Archive for February 4th, 2011

If perfect balance is accurately represented by the Taoist notion of Yin and Yang (ignoring three-faction design, Rock-Paper-Scissors and pretty much any class or skill based system)…

It seems to me that most games wind up with a balance more reminiscent of Pablo Picasso’s Guernica, complete with an overabundance of Yang, as Longasc so rightly noted…

Next time, more pictures, Street Fighter, Druids and *gasp*…



Edited to add the following, to be a bit more informative.  As I noted over at BBB’s place, brevity is overrated, and this really does deserve a bit more:

I’m using art to represent game design balance.  That’s an occupational hazard with me, I suppose; I’ve taken plenty of art history classes and tend to draw things out to explain ideas at work.  As a monochrome piece that can be compared (very) roughly to the Yin-Yang, Guernica in particular is one I’m looking at to represent a few things:

First, the visual mess that Picasso makes sometimes by trying to use abstract art to represent concrete ideas.  That’s just Cubism, in a nutshell, but game design is itself an exercise in abstraction, for better or worse.  Sometimes we push the abstraction too far, and we lose the function or narrative.  Picasso refused to explain Guernica, but that hasn’t stopped art critics from trying to derive meaning from it, sometimes several layers deep.  Sometimes, that sort of analysis just isn’t warranted, and can actually detract from the artist’s intent.  To paraphrase Freud, sometimes a horse is just a horse, and sometimes a game design element really doesn’t have a deep implication for balance.  It really might just be as simple as it appears, and looking for deeper meaning (or deeper imbalances) isn’t useful.

Second, that balance is what the viewer wants to make of it, as it’s almost always heavily abstracted.  How exactly does one balance a Dragon Punch against a Sonic Boom, or Heroic Strike against Polymorph against Aquatic Form against Flash Heal?  One’s perception of balance relies heavily on what metrics one is using.  One’s appreciation of Guernica depends heavily on what metrics one is using.  Your frame of reference and quantification methodology can make huge differences in calculating “balance”.

Third, that a bit of education about the history and intent of a work of art can tease out new meaning.  Context is king.  Yes, a work should usually stand on its own, but sometimes those layers of information can lend narrative heft to a piece.  Similarly, understanding exactly what the game designers were intending to do with a particular piece of the game design might help illustrate how it’s supposed to be balanced.  Sometimes players don’t get that “background information” or “designer intent”, so their perception of balance can be considerably skewed.  If they never get that information from the gameplay itself, how much extracurricular study are we demanding of players to actually understand what we’re trying to do with the game?  Should we ask players to master the wiki to comprehend the masterpiece that is “balance” in our game?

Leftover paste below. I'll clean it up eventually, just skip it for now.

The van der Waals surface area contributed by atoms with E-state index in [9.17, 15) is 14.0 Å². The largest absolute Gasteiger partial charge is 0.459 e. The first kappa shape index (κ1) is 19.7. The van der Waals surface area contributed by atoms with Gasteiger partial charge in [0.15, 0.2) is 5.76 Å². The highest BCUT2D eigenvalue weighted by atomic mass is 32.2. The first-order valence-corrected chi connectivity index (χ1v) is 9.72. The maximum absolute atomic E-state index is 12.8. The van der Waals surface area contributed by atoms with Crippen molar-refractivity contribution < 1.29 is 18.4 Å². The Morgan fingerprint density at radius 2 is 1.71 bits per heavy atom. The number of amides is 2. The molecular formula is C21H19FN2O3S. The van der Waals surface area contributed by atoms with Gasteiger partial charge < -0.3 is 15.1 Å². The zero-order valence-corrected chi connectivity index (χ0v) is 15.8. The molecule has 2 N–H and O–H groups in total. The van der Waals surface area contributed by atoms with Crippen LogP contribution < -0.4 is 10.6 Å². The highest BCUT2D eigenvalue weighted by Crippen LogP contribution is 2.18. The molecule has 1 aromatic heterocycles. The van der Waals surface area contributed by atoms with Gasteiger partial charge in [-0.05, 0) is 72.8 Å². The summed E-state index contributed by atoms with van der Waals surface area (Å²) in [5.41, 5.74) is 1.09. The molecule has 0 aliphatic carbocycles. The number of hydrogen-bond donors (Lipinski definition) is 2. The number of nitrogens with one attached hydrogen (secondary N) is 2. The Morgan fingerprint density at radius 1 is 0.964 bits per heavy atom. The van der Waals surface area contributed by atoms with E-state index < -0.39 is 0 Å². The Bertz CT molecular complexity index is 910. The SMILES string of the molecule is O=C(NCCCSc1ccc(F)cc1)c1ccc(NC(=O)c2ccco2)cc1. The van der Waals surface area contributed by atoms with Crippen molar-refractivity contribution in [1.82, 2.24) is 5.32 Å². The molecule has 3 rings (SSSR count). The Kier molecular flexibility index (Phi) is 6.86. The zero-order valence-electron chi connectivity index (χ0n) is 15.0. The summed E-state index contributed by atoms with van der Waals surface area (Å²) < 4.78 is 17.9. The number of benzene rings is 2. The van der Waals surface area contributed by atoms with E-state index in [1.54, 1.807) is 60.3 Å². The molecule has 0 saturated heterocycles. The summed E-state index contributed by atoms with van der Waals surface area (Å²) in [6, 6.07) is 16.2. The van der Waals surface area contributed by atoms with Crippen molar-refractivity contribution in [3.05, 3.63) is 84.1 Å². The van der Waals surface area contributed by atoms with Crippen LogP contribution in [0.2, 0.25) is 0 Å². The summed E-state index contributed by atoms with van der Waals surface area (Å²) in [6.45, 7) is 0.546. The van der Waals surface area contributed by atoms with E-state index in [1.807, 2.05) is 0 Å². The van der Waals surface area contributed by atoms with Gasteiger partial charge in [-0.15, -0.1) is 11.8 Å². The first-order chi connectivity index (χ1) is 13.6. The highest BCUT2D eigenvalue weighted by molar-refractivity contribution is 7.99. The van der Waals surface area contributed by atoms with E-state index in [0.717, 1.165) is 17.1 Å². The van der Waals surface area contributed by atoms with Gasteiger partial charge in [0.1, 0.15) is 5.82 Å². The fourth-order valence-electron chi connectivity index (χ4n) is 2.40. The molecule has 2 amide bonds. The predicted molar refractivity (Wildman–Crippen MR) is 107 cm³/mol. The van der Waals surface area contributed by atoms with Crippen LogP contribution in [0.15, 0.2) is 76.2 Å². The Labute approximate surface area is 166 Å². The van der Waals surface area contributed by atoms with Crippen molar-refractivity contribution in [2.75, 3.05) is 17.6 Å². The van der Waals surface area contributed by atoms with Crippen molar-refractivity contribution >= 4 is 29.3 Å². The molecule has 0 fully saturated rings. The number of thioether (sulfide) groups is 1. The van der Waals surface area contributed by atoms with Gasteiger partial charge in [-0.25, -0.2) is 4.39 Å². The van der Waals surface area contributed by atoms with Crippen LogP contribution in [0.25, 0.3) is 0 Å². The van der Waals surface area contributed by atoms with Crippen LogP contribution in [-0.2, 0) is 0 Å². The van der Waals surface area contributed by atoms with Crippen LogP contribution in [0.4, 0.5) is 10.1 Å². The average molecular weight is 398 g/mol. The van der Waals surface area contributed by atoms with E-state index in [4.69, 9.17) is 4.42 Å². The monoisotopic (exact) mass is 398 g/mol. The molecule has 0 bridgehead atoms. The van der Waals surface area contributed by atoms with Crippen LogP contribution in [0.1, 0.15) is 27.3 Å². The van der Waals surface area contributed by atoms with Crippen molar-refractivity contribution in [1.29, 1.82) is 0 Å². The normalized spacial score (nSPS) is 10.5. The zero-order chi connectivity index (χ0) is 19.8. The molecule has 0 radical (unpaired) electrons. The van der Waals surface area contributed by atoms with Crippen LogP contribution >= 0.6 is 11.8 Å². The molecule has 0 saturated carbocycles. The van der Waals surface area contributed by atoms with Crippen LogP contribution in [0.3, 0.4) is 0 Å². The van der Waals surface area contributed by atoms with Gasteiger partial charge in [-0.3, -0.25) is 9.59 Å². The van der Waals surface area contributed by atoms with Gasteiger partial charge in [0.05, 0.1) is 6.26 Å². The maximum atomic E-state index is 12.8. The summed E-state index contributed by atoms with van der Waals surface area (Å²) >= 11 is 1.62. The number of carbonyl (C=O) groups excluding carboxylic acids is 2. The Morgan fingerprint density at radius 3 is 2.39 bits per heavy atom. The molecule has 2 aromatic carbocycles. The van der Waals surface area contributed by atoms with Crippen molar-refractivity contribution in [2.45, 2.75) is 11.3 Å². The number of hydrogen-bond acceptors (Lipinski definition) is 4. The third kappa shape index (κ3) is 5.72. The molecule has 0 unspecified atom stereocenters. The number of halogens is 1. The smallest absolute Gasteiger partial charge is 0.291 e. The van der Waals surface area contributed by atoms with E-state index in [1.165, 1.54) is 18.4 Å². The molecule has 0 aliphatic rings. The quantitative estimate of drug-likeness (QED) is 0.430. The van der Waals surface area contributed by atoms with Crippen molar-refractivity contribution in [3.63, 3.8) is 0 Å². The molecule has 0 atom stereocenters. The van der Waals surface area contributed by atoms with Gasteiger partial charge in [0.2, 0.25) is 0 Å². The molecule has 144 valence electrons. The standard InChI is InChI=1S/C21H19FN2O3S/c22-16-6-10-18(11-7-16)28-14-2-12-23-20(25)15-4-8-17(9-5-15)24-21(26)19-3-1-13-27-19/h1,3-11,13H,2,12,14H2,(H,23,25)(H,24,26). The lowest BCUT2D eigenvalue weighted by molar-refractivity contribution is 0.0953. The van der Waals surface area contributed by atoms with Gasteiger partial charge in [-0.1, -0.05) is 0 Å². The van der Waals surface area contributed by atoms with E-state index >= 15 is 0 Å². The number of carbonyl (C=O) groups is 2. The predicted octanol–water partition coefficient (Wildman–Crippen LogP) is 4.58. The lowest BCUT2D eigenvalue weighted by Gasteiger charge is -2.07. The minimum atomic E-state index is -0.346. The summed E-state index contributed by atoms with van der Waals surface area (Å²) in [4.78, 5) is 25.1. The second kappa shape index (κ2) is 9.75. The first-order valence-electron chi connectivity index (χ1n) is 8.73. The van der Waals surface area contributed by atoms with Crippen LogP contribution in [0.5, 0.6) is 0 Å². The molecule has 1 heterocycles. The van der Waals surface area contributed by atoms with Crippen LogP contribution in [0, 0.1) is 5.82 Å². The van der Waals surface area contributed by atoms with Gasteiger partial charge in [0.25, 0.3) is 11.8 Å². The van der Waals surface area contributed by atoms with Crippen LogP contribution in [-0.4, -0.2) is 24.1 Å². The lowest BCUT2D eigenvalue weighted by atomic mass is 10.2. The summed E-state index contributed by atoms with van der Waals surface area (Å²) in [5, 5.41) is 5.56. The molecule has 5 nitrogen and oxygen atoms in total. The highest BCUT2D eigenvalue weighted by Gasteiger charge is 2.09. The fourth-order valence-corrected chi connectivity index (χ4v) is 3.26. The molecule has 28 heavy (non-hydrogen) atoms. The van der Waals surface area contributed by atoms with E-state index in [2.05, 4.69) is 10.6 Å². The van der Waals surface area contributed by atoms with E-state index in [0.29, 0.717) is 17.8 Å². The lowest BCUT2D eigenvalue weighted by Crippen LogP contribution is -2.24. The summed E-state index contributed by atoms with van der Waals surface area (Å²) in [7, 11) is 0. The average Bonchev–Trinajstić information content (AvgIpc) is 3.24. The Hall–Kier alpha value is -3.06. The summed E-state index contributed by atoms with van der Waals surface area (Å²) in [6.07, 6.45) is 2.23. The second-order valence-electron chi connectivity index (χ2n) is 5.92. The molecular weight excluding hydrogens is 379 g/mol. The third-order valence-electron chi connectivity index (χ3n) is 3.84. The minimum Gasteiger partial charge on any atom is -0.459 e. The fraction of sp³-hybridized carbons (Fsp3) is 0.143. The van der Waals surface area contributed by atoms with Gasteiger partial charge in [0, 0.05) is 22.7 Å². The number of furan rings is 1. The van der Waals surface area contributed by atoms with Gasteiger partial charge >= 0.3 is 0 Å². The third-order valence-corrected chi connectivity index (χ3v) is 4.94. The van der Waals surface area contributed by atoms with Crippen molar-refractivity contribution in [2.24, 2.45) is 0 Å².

And, perhaps most importantly, balance is an art.  It’s not easily quantified in anything beyond the most rudimentary games.  As the art world has seen an incredible amount of diversity, so too will games.  Some basic principles and elements of art can be seen in most pieces, despite the diversity, as many games will have some elements that they share in one form or another, whether across the whole spectrum of games (however that’s defined) or within a genre, and how exactly things wind up “genre-bending”.  Some of those will be purely mechanical bits of form, some will be philosophical ruminations on the nature of the art form of games.  Some may be obvious, some may be merely implications, some may be gross while others are subtle.  Again, this is very similiar to the art world.

As for the yang-heavy nature of Guernica, well, that’s an allusion to the story of the war in the painting’s subject… and the significant amounts of angst and even outright contention involved in the balancing of something like WoW and the player acceptance or rejection thereof.  There’s no real comparison between the magnitude of the city’s destruction and the pithy troubles of game design or game playing, but I think it’s fair to look at art to try to understand other art.

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